Russell Westbrook has allowed the best version of Victor Oladipo to emerge.
The 24-year-old shooting guard's lessened offensive responsibility gives him more energy to spend on defense, and he can focus on minimizing the turnovers that occasionally hampered him with the Orlando Magic. He can also take more open triples than he ever has, finally growing into an asset from downtown.
During his three Orlando seasons, Oladipo took 3.4 three-point attempts per game and hit 33.9 percent of them. But during his first go-round with the Oklahoma City Thunder, he's launching 5.8 tries per contest and knocking down 37.6 percent.
Oladipo eventually needs to contribute in more areas while learning how to become a better mid-range finisher. But he's slid into his new role nicely, taking advantage of the luxury of playing next to Westbrook.
24. J.R. Smith, Cleveland Cavaliers
2016-17 Per-Game Stats: 8.6 points, 2.1 rebounds, 1.2 assists, 1.2 steals, 0.4 blocks
This ranking is more about what we know J.R. Smith can do than what he's done in 2016-17.
Before injuring his thumb and opting for surgery that should knock him out of the lineup until late March, Smith was in the midst of an atrocious shooting season. He'd made only 33.7 percent of his field-goal attempts and couldn't find the rhythm that made him so important to 2015-16's championship efforts.
But Smith has earned the benefit of the doubt.
Upon his return, he should develop into a floor-spacing threat who feasts on the easy opportunities Kyrie Irving and LeBron James create. Plus, he should resume his work as a legitimate defensive asset who can take on tough assignments and make the most of his enduring athleticism.
23. Devin Booker, Phoenix Suns
2016-17 Per-Game Stats: 19.2 points, 2.9 rebounds, 3.1 assists, 1.0 steals, 0.2 blocks
"It's tough," Devin Booker told Bleacher Report about adjusting to extra defensive attention. "Usually, defenses are making it harder on me this year. They know about me this year.
"At the same time, they're making me work when I'm on defense. Usually, I've got to chase a lot of players off a lot of screens. Wears me down a little bit. But that's just game schemes. Everyone does that in the NBA, and you want to get one of the scorers working on the defensive end, get him running."
Booker may be scoring 19.2 points per game, but he's doing so while serving as a massive liability on the point-preventing end. He's also shooting just 40.9 percent from the field and 33.5 percent from downtown—numbers that fly in the face of the massive expectations with which he entered the year.
The 20-year-old will become an offensive stud one day, but a lack of offensive threats surrounding him slows down that process. Until he's not subjected to excessive amounts of defensive attention, he'll remain little more than an inefficient volume scorer.
22. Wesley Matthews, Dallas Mavericks
2016-17 Per-Game Stats: 15.0 points, 3.1 rebounds, 2.2 assists, 1.3 steals, 0.2 blocks
There are a few skills Wesley Matthews hasn't recovered since the Achilles injury that ended his tenure with the Portland Trail Blazers almost two years ago.
Even as his perimeter shooting bounces back for the Dallas Mavericks, he's unable to elevate and hit mid-range looks. From between three and 10 feet, he's produced a 19.4 field-goal percentage, and that only rises to 38.6 percent from between 10 and 16 feet.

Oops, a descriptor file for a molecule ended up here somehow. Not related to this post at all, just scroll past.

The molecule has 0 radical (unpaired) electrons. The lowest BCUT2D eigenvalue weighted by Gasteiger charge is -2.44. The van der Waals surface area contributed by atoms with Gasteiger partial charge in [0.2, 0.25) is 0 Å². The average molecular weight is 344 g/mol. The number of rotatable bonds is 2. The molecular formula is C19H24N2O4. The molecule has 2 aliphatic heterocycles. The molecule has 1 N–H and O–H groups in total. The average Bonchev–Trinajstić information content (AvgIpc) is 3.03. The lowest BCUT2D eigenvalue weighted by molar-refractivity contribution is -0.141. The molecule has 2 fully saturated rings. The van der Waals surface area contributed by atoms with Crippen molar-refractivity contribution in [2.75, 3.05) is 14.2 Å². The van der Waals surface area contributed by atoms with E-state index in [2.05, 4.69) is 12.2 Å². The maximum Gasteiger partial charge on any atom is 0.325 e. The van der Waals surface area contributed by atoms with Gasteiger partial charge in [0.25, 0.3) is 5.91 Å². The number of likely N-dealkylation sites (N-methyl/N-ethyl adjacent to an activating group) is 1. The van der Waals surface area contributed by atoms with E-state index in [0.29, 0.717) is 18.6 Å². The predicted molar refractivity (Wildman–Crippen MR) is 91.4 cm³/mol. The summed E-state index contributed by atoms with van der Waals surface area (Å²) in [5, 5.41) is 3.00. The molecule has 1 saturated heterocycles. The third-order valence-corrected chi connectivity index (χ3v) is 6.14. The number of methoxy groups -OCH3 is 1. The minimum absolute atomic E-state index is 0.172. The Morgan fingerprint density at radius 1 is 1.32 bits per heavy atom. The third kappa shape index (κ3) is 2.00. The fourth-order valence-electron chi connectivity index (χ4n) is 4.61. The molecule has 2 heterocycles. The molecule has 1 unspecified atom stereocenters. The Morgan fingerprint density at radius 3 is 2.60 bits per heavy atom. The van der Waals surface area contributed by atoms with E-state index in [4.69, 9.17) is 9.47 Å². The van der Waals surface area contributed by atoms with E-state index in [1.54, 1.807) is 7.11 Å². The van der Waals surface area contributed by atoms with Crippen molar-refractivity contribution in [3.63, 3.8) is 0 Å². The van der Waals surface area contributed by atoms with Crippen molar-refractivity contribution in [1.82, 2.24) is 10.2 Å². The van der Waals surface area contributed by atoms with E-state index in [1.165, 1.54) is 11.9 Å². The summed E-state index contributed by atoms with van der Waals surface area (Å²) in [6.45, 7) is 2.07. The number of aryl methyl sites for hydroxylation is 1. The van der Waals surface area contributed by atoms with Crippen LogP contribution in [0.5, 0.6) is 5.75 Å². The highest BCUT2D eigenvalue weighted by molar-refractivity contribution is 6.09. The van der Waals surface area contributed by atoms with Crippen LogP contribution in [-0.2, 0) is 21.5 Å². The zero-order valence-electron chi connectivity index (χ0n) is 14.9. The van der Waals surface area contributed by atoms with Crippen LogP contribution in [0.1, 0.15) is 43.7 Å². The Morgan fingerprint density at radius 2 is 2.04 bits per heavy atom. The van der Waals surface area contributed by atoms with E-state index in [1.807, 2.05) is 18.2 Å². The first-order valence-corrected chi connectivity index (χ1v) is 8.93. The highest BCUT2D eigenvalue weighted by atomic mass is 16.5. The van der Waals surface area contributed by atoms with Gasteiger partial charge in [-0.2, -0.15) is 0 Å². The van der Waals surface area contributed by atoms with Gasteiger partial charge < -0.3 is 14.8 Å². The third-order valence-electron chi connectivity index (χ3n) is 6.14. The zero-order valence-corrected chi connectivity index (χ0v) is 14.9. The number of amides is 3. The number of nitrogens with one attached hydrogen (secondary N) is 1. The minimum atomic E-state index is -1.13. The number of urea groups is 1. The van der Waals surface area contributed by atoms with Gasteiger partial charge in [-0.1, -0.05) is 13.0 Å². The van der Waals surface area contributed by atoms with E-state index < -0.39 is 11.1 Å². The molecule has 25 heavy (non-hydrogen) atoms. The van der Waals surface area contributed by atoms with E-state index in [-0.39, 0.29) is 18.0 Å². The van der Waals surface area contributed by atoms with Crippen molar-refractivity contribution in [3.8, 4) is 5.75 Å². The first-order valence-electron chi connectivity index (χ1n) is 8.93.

Unless he's finishing around the rim or launching from beyond the arc, he shouldn't be doing anything but passing.
Matthews has also had trouble reasserting himself as a plus defender. The mentality is there, but diminished lateral quickness has made it difficult for him to stay with sharpshooting guards who use screens to free themselves from his clutches.
21. Gary Harris, Denver Nuggets
2016-17 Per-Game Stats: 12.8 points, 2.9 rebounds, 2.9 assists, 0.9 steals, 0.2 blocks
So much of what Garry Harris does might not show up in the numbers.
Denver Nuggets head coach Mike Malone has called him the team's best perimeter defender, and the tougher assignments that go with that make Harris' preventing abilities look worse.
On the other end, he serves as a security blanket for Emmanuel Mudiay and inspires his teammates to cut harder toward the basket.
Of course, statistics do cover some of Harris' abilities: He's shooting 38.2 percent from downtown, recording more assists than ever without a corresponding jump in turnovers and helping improve Denver's net rating by 2.3 points per 100 possessions when he's on the floor.
Plus, let's not forget he's just 22 years old, even if this is his third professional season.
20. Tony Allen, Memphis Grizzlies
Age: 34 (turns 35 on Wednesday)
2016-17 Per-Game Stats: 9.9 points, 5.5 rebounds, 1.1 assists, 1.8 steals, 0.5 blocks
Defense, defense, defense.
Tony Allen still can't shoot jumpers to save his life, and his finishing ability is starting to decline as Father Time saps the vaunted athleticism that previously mitigated his lack of touch. But he's maintained his excellence on the less glamorous end all the while.
The almost-35-year-old's defensive box plus/minus (DBPM) stands at 2.8, which is higher than his career average (2.2). He's No. 1 among shooting guards in ESPN.com's DRPM (1.93), and NBA Math puts him on pace to save 99.2 points on defense, which would be the No. 3 score of his career.
19. Jrue Holiday, New Orleans Pelicans
2016-17 Per-Game Stats: 14.3 points, 3.5 rebounds, 7.1 assists, 1.3 steals, 0.4 blocks
Jrue Holiday is finally healthy, and he's making the New Orleans Pelicans significantly better.
The 26-year-old has split time between running the point and operating at the 2 in smaller lineups that feature both him and Tim Frazier. He's excelled in both roles.
Whether serving as a primary facilitator or working off the ball as a cutter, he's boosted the NOLA offense. His defense, however, has made an even bigger impact.